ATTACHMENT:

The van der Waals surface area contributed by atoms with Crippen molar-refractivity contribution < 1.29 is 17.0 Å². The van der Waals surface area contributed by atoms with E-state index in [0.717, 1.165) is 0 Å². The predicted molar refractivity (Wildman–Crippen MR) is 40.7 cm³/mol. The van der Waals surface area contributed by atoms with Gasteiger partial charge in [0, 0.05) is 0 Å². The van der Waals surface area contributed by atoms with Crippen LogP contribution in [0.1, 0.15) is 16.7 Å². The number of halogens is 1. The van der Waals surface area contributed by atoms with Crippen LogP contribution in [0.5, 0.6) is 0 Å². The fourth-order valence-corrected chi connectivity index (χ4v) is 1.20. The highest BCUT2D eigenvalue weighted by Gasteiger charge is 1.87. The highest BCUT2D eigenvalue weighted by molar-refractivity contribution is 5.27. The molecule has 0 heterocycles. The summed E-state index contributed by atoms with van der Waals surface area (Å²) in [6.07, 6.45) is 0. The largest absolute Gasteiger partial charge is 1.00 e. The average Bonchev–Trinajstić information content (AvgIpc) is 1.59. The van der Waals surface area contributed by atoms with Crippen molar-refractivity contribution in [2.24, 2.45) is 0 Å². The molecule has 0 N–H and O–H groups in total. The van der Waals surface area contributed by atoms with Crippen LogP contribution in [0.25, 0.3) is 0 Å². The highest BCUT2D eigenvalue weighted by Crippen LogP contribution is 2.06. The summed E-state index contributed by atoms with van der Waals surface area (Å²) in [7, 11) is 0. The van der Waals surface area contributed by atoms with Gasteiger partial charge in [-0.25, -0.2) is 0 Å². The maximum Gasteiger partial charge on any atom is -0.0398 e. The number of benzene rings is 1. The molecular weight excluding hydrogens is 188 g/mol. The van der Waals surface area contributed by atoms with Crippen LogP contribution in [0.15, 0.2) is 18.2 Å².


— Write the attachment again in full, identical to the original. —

The van der Waals surface area contributed by atoms with Crippen molar-refractivity contribution < 1.29 is 17.0 Å². The van der Waals surface area contributed by atoms with E-state index in [0.717, 1.165) is 0 Å². The predicted molar refractivity (Wildman–Crippen MR) is 40.7 cm³/mol. The van der Waals surface area contributed by atoms with Gasteiger partial charge in [0, 0.05) is 0 Å². The van der Waals surface area contributed by atoms with Crippen LogP contribution in [0.1, 0.15) is 16.7 Å². The number of halogens is 1. The van der Waals surface area contributed by atoms with Crippen LogP contribution in [0.5, 0.6) is 0 Å². The fourth-order valence-corrected chi connectivity index (χ4v) is 1.20. The highest BCUT2D eigenvalue weighted by Gasteiger charge is 1.87. The highest BCUT2D eigenvalue weighted by molar-refractivity contribution is 5.27. The molecule has 0 heterocycles. The summed E-state index contributed by atoms with van der Waals surface area (Å²) in [6.07, 6.45) is 0. The largest absolute Gasteiger partial charge is 1.00 e. The average Bonchev–Trinajstić information content (AvgIpc) is 1.59. The van der Waals surface area contributed by atoms with Crippen molar-refractivity contribution in [2.24, 2.45) is 0 Å². The molecule has 0 N–H and O–H groups in total. The van der Waals surface area contributed by atoms with Crippen LogP contribution in [0.25, 0.3) is 0 Å². The highest BCUT2D eigenvalue weighted by Crippen LogP contribution is 2.06. The summed E-state index contributed by atoms with van der Waals surface area (Å²) in [7, 11) is 0. The van der Waals surface area contributed by atoms with Gasteiger partial charge in [-0.25, -0.2) is 0 Å². The maximum Gasteiger partial charge on any atom is -0.0398 e. The number of benzene rings is 1. The molecular weight excluding hydrogens is 188 g/mol. The van der Waals surface area contributed by atoms with Crippen LogP contribution in [0.15, 0.2) is 18.2 Å².